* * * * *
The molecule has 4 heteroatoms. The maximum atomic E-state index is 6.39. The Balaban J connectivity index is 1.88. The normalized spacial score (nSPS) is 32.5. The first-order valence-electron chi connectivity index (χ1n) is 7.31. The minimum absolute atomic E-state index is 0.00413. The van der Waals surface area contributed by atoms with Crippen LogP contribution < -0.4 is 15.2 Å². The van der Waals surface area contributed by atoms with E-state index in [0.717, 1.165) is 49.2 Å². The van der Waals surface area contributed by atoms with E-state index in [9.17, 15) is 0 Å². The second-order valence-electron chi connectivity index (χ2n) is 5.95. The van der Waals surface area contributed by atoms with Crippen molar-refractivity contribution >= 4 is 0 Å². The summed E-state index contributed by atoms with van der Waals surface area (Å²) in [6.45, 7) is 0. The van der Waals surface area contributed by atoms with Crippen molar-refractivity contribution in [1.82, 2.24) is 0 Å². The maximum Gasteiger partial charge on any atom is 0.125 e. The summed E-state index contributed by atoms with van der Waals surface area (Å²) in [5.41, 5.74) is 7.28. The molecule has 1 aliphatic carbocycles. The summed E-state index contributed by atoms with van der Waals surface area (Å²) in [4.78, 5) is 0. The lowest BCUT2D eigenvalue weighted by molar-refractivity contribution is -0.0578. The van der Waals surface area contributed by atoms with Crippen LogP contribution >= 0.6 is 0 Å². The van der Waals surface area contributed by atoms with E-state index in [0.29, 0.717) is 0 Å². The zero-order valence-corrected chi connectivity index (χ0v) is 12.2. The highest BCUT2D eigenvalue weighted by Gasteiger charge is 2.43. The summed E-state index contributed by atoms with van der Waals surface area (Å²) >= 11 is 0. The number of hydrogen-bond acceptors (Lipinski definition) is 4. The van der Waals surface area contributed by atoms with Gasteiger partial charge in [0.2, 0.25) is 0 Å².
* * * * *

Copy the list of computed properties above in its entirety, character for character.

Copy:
The molecule has 4 heteroatoms. The maximum atomic E-state index is 6.39. The Balaban J connectivity index is 1.88. The normalized spacial score (nSPS) is 32.5. The first-order valence-electron chi connectivity index (χ1n) is 7.31. The minimum absolute atomic E-state index is 0.00413. The van der Waals surface area contributed by atoms with Crippen LogP contribution < -0.4 is 15.2 Å². The van der Waals surface area contributed by atoms with E-state index in [0.717, 1.165) is 49.2 Å². The van der Waals surface area contributed by atoms with E-state index in [9.17, 15) is 0 Å². The second-order valence-electron chi connectivity index (χ2n) is 5.95. The van der Waals surface area contributed by atoms with Crippen molar-refractivity contribution >= 4 is 0 Å². The summed E-state index contributed by atoms with van der Waals surface area (Å²) in [6.45, 7) is 0. The van der Waals surface area contributed by atoms with Crippen molar-refractivity contribution in [1.82, 2.24) is 0 Å². The maximum Gasteiger partial charge on any atom is 0.125 e. The summed E-state index contributed by atoms with van der Waals surface area (Å²) in [5.41, 5.74) is 7.28. The molecule has 1 aliphatic carbocycles. The summed E-state index contributed by atoms with van der Waals surface area (Å²) in [4.78, 5) is 0. The lowest BCUT2D eigenvalue weighted by molar-refractivity contribution is -0.0578. The van der Waals surface area contributed by atoms with Crippen LogP contribution >= 0.6 is 0 Å². The van der Waals surface area contributed by atoms with E-state index in [0.29, 0.717) is 0 Å². The zero-order valence-corrected chi connectivity index (χ0v) is 12.2. The highest BCUT2D eigenvalue weighted by Gasteiger charge is 2.43. The summed E-state index contributed by atoms with van der Waals surface area (Å²) >= 11 is 0. The number of hydrogen-bond acceptors (Lipinski definition) is 4. The van der Waals surface area contributed by atoms with Gasteiger partial charge in [0.2, 0.25) is 0 Å².